Elitist or Elated?

So Happy Together

Many people will disagree, but I stand by the fact that I’ve had better experience with the community of Guild Wars 2 than I have had with any community in MMO gaming (other than LOTRO, before Free 2 Play). Still, there are always some things that make me step back, look, and shake my head.

One of these things was highlighted in a recent experience I had in WvW. Honestly, it was a strange experience that perhaps I misread, but I’ve seen it a few times. There were two tags running around in the particular borderlands and my wife and I, after roaming for a while, decided to run towards the tag who was taking a tower. We figured this would be a great opportunity to jump on some fun battles and capture some places for our world!

The first tag’s commander messaged us and honestly, in retrospect, they weren’t really rude (although I took it as rather rude at the time). They messaged us insisting we “join [guild tag] thx.” Frankly, I wasn’t impressed. I left them alone and we started roaming some more. Then we encountered another tag and thought: “Hey, this’ll be great.” Until we noticed it was another guild who seemed rather abrupt with us (without going into detail).

Finally, we swapped borderlands and saw repeatedly through map chat: “join Mumble on this channel, or gtfo.” I get it that people want to increase the world score; I understand that there’s a competitive element to this part of the game; I know that sometimes people can be overly insistent. Still, to angrily push that people join their channel or get lost? This is toxic.

Please note that this is not normally my experience! I usually love WvW and thoroughly enjoy it some days!

To be honest, an open Mumble, VoIP, or TS service to do WvW is an awesome idea and I wholeheartedly support. The issue is when it moves from the elation of the competition to an elitist atmosphere being created. Think of this from three angles:

1) The Newcomer

How does a person who’s brand new to the game get involved in WvW? If there’s an elitist attitude that’s pushed through, that’s going to isolate quite a few and stop them from getting involved. The thing is, WvW is a phenomenal opportunity to game with a little bit of a PvP environment, but with much less pressure to succeed. There’s often freedom and opportunity for somebody who has no clue how to play the game, to make lots of mistakes under the wing of those who are much more experienced. This is how I’ve learned a lot about the game.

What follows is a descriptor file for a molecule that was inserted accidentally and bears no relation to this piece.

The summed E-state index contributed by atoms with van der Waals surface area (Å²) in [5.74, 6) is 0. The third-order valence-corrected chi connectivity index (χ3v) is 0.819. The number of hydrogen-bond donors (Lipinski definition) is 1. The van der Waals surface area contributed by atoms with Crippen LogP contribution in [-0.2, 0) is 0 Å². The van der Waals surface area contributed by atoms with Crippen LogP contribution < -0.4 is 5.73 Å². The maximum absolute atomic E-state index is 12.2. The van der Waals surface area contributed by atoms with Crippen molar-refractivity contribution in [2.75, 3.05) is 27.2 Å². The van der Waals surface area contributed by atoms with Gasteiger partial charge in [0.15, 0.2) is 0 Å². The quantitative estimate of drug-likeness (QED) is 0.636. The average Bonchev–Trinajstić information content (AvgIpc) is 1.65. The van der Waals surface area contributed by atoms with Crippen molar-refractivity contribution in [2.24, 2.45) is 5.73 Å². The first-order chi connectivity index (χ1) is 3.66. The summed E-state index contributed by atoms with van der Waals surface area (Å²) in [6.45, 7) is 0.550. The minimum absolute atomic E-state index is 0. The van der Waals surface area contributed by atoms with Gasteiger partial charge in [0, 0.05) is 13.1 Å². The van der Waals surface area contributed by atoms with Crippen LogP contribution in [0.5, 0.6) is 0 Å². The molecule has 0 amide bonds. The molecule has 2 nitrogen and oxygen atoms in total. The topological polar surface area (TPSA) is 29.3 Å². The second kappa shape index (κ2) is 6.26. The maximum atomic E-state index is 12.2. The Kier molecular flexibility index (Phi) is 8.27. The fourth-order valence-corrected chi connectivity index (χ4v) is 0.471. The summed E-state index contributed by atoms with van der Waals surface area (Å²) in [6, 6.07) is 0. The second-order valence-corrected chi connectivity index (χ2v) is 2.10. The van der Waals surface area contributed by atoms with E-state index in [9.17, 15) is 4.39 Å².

Should we force (as opposed to encourage) others to join, use, or operate under a very specific set of rules, we’re going to miss out on new players that want to explore what WvW has to offer them. Once again, I’m not saying we shouldn’t encourage Mumble to be used, but with a ‘gtfo’ attitude we’re going to host a toxic community for anybody wanting to join.

A balance must be struck between competition & community.
2) The GW2 Player Who Fears PvP

I’m sensitive to this one, because I’m rather terrified by PvP. People say I do great, but I’m constantly feeling the pressure of not disappointing my team, especially if it’s a PuG of people (oh, how I adore Guild PvP nights!). WvW, being a great in-between of PvE and PvP offers less pressure. Because of my sensitivity to those who feel the same as me, I worry when the attitude is overly driven. Should we say: “oh whatever, who cares”? No. Definitely not. I want my world to succeed in WvW and be the top. Still, there is a balance that must be struck between competition and community, and WvW can make that difficult in the upper tiers.

3) The Experienced WvW Gamer

I know of many experienced WvWers (is that a word now?) who are insanely friendly and supportive. I can think of one guild in specific (who will remain nameless) that I get excited when I see them roaming. Often, they’ve allowed me to roam with their guild on and off, so long as I wasn’t getting in the way or being a jerk. Only once did they ask me to back down, and I listened immediately (all the while, I got carried away because we were all laughing so hard).

Still, there’s the reality that when high-achievers gather for a purpose, great things will happen–but at what expense? To have that out-of-left-field experience was pretty surprising, but I’ve been noticing it more and more the past few months. Sure, I get that guilds will do guild-only events in WvW and that’s great, but exclusivity on a grand-scale isn’t going to be healthy. Will we hit a point in our Guild Wars 2 community where those who are more experienced will push out those who are less experienced, all for the sake of victory? I’m not sure this is right. What’s the balance between the competition and the community? I’m not sure I have a real answer.

Elitist vs. Elated

I think it’s important that we recognize that in our passion for this amazing game that tends to bring us great joy and happiness (at least, it does for me), we don’t let our zeal become something that ruins the opportunity we have to continue building a better community. Elitism is never a healthy solution, but being competitive in a healthy manner can be. It’s all about respect. So Tyrians, let’s think outside ourselves and our passions to honestly think through the impact we have when we make ultimatums for others in their gaming. Perhaps this isn’t a solution, but it’s definitely something we ought to consider.

I guess it all comes down to remembering that, like drivers behind the wheel of a car, gamers behind the avatars are real people too.